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Epidermolysis bullosa

What is Epidermolysis bullosa?

Find out more about EB and its symptoms.

What is Epidermolysis bullosa?

Epidermolysis bullosa (EB) is the name for a group of rare inherited skin disorders that cause the skin to become very fragile. Any trauma or friction to the skin can cause painful blisters.

Types of Epidermolysis bullosa?

The 3 main types of EB are:

  • epidermolysis bullosa simplex (EBS) – the most common type, which tends to be milder with a low risk of serious complications
  • dystrophic epidermolysis bullosa (DEB) – which can range from mild to severe
  • junctional epidermolysis bullosa (JEB) – the rarest and most severe type

The type reflects where on the body the blistering takes place and which layer of skin is affected.

There are also many variants of these 3 main types of EB, each with slightly different symptoms.

Causes of Epidermolysis bullosa?

EB is caused by a faulty gene (gene mutation) that makes skin more fragile.

Usually, a child with EB will have inherited the faulty gene from a parent who also has EB.

It's also possible for a child with EB to have inherited the faulty gene from both parents who are just "carriers" but don't have EB themselves.

What are the symptoms of Epidermolysis bullosa?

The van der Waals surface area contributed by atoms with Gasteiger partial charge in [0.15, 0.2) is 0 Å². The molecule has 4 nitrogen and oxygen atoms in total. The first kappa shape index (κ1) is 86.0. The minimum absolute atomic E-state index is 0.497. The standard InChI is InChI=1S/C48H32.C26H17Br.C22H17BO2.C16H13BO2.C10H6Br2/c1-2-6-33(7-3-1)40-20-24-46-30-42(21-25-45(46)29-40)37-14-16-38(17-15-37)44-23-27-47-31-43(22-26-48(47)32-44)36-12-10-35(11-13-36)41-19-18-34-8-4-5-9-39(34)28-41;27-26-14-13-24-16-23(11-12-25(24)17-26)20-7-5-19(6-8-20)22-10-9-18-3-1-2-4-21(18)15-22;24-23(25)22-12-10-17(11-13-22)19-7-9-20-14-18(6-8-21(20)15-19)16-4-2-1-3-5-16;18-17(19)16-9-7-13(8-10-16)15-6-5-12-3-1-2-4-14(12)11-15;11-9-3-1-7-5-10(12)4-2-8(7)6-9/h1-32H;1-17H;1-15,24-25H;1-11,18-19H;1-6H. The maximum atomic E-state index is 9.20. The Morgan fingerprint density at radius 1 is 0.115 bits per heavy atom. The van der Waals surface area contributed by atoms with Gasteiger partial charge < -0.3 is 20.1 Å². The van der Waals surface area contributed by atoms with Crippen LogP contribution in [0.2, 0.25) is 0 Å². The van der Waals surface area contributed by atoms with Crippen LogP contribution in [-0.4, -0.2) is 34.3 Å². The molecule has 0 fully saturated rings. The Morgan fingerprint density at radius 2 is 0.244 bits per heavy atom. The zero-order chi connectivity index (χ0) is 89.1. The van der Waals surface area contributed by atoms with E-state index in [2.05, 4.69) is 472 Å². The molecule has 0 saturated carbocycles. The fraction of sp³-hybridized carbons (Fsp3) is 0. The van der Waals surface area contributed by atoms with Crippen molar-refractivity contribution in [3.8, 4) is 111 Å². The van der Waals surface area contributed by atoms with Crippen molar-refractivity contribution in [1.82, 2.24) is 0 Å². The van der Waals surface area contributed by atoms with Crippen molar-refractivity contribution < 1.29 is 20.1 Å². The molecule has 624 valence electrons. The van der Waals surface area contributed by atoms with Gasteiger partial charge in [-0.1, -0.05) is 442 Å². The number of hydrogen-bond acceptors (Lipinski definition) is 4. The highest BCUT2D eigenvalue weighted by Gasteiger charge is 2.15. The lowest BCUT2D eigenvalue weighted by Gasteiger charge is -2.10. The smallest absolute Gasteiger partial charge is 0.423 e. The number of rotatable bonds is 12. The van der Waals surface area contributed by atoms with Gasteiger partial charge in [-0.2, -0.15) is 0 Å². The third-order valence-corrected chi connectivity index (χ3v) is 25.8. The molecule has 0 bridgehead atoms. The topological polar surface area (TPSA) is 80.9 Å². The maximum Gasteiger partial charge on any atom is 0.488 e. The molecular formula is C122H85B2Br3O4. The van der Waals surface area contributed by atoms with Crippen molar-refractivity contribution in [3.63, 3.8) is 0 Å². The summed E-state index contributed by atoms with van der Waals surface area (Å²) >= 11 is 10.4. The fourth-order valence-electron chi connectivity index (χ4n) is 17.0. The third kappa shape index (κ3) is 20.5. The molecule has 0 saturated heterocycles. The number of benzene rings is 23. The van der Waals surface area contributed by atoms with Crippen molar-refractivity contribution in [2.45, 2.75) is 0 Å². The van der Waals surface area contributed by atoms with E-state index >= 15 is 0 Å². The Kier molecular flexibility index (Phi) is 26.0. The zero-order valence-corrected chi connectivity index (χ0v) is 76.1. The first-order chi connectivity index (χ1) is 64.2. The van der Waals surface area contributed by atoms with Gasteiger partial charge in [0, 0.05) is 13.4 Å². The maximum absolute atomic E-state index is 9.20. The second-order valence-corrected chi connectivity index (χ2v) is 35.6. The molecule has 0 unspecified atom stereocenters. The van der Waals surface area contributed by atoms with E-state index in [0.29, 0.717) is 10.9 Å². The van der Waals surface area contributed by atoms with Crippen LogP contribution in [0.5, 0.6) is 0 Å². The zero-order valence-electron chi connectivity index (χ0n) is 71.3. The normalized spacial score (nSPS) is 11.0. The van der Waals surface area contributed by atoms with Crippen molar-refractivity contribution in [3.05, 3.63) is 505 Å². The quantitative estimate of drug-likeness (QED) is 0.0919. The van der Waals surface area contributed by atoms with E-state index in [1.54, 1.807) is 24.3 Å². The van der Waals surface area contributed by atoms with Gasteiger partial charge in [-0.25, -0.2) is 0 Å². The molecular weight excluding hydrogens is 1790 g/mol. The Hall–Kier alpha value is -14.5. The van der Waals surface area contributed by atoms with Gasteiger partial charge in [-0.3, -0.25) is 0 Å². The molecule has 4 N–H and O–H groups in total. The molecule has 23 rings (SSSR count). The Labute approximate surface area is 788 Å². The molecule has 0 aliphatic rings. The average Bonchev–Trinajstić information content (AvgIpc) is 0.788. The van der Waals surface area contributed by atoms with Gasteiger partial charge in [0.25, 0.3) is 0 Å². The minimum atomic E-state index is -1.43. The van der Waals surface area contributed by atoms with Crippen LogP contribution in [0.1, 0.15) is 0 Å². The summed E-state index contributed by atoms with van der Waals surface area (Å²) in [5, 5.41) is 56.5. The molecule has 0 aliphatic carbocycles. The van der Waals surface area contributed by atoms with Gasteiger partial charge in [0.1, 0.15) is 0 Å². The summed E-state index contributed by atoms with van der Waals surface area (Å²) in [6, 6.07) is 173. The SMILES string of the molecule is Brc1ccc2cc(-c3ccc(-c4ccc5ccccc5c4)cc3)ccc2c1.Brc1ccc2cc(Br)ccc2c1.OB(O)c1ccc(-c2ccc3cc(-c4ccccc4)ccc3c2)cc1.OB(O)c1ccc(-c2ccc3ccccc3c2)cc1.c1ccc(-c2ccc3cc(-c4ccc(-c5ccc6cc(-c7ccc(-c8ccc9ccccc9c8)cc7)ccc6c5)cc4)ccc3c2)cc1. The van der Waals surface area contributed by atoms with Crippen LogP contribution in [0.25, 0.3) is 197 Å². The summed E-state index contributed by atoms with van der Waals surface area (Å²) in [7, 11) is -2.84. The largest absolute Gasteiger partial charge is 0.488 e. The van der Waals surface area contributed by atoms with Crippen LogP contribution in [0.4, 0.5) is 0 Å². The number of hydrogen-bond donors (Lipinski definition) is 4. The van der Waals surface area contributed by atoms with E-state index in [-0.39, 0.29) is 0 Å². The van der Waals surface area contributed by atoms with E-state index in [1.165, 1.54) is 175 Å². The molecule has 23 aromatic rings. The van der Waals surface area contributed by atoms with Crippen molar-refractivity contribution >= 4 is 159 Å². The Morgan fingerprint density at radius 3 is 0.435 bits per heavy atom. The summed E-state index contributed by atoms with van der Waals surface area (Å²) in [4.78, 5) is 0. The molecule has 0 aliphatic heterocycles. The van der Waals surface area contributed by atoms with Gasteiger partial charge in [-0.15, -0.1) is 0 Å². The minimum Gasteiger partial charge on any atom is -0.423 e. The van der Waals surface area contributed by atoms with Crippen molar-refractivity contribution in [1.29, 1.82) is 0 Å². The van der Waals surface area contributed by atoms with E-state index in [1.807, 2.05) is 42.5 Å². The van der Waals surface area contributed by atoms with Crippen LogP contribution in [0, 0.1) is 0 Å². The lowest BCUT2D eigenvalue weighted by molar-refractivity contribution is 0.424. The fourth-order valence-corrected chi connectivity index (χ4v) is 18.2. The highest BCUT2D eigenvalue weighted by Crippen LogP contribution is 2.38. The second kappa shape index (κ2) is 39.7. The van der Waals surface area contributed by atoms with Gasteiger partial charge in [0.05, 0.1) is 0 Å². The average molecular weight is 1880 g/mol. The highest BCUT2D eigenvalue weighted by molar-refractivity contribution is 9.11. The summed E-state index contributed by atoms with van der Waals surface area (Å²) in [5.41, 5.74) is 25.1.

The main symptoms of all types of EB include:

  • skin that blisters easily
  • blisters inside the mouth
  • blisters on the hands and soles of the feet
  • scarred skin, sometimes with small white spots called milia
  • thickened skin and nails

What is the treatment for Epidermolysis bullosa?

There's currently no cure for EB, so treatment aims to relieve symptoms and prevent complications developing, such as infection.

A team of medical specialists will help you decide what treatment is best for your child and offer advice about living with the condition.

You can manage EB at home by:

  • popping blisters with a sterile needle
  • applying protective dressings
  • avoiding things that make the condition worse

Medicines can be used to treat infection or to reduce pain. Surgery may be needed if EB causes narrowing of the food pipe or problems with the hands.

Further Information and Support

The following pages offer information to support people with EB and their friends, families and carers.

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